What is innovation? It’s become such an overused management buzzword over the past couple decades that, when I told my very esteemed executive woman friend that I was planning to write a book on innovation, she groaned. “Don’t do that,” she said. “Everybody does that.”
Just today, Fast Company published an article asserting that we really need a commonly accepted definition for innovation to “weed out the truly innovative from the rest”. Its author, Stephen Uban, goes on to explain that the solution to this dilemma is the (apparently new) Innovation Standard that has been developed by the Product Development and Management Association (PDMA).
Is innovation a new product line? Does it represent an improved process for efficiency? Is it a great idea?
The answer, simply, is yes.
I went to the PDMA web site and found that you can purchase this standard, along with all the models necessary to build your “innovation management system”, for $749. I’m not a fan of high-priced “standards” in general, especially when they don’t have an established track record, but many of the elements are extremely well captured by traditional quality management systems (e.g. reducing waste, understanding current capabilities, improving against benchmarks).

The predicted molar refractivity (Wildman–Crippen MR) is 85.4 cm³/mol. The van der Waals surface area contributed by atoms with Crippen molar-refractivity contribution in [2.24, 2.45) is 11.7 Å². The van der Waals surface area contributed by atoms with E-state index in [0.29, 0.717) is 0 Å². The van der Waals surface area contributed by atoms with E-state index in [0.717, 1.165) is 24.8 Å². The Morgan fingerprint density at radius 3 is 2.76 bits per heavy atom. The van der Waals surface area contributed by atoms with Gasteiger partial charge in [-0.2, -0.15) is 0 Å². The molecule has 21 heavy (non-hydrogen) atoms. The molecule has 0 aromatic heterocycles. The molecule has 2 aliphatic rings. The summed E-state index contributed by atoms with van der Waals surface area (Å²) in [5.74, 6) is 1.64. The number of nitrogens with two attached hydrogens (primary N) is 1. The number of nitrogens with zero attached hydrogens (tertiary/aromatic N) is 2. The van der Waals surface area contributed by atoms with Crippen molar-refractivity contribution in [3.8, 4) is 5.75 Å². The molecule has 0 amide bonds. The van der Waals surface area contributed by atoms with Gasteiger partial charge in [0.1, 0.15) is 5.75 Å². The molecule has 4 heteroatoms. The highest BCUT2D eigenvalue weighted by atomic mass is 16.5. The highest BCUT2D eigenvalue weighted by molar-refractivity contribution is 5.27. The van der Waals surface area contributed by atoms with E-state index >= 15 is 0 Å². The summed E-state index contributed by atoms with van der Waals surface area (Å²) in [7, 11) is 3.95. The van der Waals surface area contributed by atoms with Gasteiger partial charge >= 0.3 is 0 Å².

We’ve been through this before.
I agree with Uban’s quote, above, but I also strongly believe that we can all get on the same page regarding what innovation is all about without obfuscating things further.
In 2008, I proposed that we should just extend the ISO 9000 (3.1.5) definition of quality to define innovation as the “totality of characteristics of an entity that bear upon its ability to satisfy future stated and implied needs.”
This is perfectly aligned with the 2013 report from the ASQ Innovation Think Tank that establishes innovation as “quality for tomorrow”, and also with Max McKeown‘s definition of innovation as “a new idea made useful (by whatever means)” — which includes the creative practice of combining and recombining ideas and information to yield new value.